Three different organizations and two rival broadcasters are planning to roll the dice and gamble on a curling event bubble, to be hosted in the pandemic-ravaged Canadian province of Alberta, in an attempt to salvage their 2020-21 season.
The announcement was made on Tuesday evening. Administrators of the world’s largest curling nation will run domestic men’s, women’s, mixed (doubles) and combined events – plus a world championship – at the WinSport Arena at Calgary Olympic Park.
The action will be played without fans but definitely in front of TV cameras. Dates for the events will be announced later as Curling Canada and other organizers work with local, provincial and national health authorities to set up the facility in the so-called bubble environment, but they are expected to start in February or March and eventually wrap-up in mid-to-late April.
“I can’t wait,” said Kirk Muyres, a five-time Brier (Canadian men’s championship) competitor, who plays third for Saskatchewan’s Team Matt Dunstone. “It’s been a tough time. We’ve played two events, and the rest were cancelled. We’ve practiced a ton. We’ve been home for eight or nine months. We’re ready to go.”
The national women’s championship, the Tournament of Hearts, typically launches the series of championships, followed by the Brier. Both championships would be televised by TSN.
It’s believed the Canadian Mixed Doubles Championship would come next. This is still a fairly new event on the nation’s calendar but it is critical. Beijing 2022 is roughly two years away and the second showcase of the newest Olympic curling discipline will see Canada as defending champions.
The World Curling Federation would then come to town, from April 3 to 11, to host the 2021 World Men’s Curling Championship – a key event where member nations hope to qualify their men’s four-player squads for Beijing. This event was confirmed in a Tuesday evening news release.
Canada and the WCF enjoy a history of partnering to host world championships, which would make this Canada-hosted affair another in a long line of well-organized shootouts.
Finally, action would reportedly conclude with the rival Grand Slam of Curling circuit, televised by rival broadcaster Sportsnet. Their announcement is expected within the next 48 hours, and could reveal two Slams to be played at Winsport in the month of April – the Players’ Championship and Champions Cup.
The dual men’s and women’s events would offer trophies and cash prizes and, most importantly, qualifying points toward Canada’s Olympic Trials qualifier that is scheduled for Saskatoon, Saskatchewan next year.
Muyres doesn’t believe any high-performance curlers would opt out of the scheme. Not the cream of the crop, that is.
“If it’s safe to do so, and we believe it would be safe, with heavy and effective protocols, most of the curlers would jump at this,” said Muyres. “I mean, our team is fortunate, as are most of the high-level teams. We already mix competitive curling with their careers, and the two are intertwined. So we can dedicate the time to this.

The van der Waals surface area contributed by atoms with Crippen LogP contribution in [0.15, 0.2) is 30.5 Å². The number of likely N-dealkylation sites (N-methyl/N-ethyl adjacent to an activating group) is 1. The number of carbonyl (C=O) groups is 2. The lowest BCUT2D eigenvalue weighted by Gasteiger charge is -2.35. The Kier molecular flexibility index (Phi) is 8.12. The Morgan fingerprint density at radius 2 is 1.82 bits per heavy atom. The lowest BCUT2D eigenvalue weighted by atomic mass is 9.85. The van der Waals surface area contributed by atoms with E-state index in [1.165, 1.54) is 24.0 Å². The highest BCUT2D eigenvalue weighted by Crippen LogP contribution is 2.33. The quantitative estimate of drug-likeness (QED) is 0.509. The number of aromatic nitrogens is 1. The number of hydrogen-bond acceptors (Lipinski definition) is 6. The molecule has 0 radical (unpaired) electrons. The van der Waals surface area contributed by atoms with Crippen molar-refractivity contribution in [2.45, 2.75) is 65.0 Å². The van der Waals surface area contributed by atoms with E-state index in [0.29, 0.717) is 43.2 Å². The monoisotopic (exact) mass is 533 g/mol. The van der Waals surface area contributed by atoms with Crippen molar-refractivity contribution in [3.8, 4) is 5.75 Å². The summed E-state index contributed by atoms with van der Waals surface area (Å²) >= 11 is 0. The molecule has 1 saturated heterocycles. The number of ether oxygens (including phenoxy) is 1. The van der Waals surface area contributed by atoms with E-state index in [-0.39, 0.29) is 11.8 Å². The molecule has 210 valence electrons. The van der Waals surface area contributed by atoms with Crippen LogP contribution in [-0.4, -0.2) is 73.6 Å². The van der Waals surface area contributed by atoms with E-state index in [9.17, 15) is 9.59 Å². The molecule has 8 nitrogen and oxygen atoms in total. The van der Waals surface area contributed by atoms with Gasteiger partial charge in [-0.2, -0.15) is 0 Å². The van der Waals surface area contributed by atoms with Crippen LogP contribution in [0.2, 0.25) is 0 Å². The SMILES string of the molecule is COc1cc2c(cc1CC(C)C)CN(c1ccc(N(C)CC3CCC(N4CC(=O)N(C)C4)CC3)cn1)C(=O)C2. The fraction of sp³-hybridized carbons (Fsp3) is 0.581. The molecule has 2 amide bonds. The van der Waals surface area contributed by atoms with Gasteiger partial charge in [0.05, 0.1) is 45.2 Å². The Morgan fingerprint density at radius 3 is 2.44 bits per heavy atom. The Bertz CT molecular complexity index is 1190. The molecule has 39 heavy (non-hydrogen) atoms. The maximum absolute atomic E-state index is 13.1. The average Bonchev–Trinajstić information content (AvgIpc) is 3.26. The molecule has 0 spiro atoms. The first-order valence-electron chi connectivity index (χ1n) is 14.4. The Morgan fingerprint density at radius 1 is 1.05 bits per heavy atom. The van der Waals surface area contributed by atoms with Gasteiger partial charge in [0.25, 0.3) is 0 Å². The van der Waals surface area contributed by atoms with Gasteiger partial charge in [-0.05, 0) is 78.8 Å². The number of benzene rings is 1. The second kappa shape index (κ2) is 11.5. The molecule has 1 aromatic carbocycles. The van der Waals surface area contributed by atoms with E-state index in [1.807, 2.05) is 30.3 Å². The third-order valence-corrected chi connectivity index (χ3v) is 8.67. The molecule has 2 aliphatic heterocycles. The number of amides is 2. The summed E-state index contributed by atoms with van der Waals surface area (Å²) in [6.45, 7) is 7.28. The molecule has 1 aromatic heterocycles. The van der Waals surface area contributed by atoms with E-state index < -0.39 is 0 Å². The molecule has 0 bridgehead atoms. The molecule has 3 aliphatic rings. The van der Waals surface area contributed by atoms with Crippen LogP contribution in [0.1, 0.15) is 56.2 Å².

“And if you think about it, we’re already kind of living in isolation, on the road at these events,” Muyres added. “We show up, practice, compete for six or 11 days, just moving between the arena and our hotel and not really going anywhere else. And we do that for one or two months a year.
“No, I don’t think many of the guys and gals will hesitate to jump at this.”
Canada Olympic Park is a multi-use facility in the northwest area of the city, and boasts several nearby hotels, making it an ideal sports hub.
It’s believed organizers can exit the plan as late as mid-to-late January without any financial penalties, should COVID-19 prove to be too formidable an opponent.
Tonight’s announcement was originally scheduled for last week, but it’s believed a series of public relations disasters in Alberta prompted the delay.
As COVID-19 cases rage across the urban areas of the province, including Calgary, leaked audio recordings revealed a high level of political direction – and, at times, interference – in the Alberta government’s pandemic response.
Just days ago, social media was abuzz with reports that Alberta hospitals were rationing oxygen due to the rising level of demand.
As of this story posting, provincial governing bodies were meeting with their athletes to decide how to declare their representatives for the revised national championships.
“I think some (provinces) are going to have to appoint last year’s champions,” said Muyres. ”Nobody will like that, but some provinces just won’t be able to host events due to the pandemic. That’s what I fear, at any rate.”
Other national curling federations are expected to make announcements on their future events – if any – in the coming days and weeks.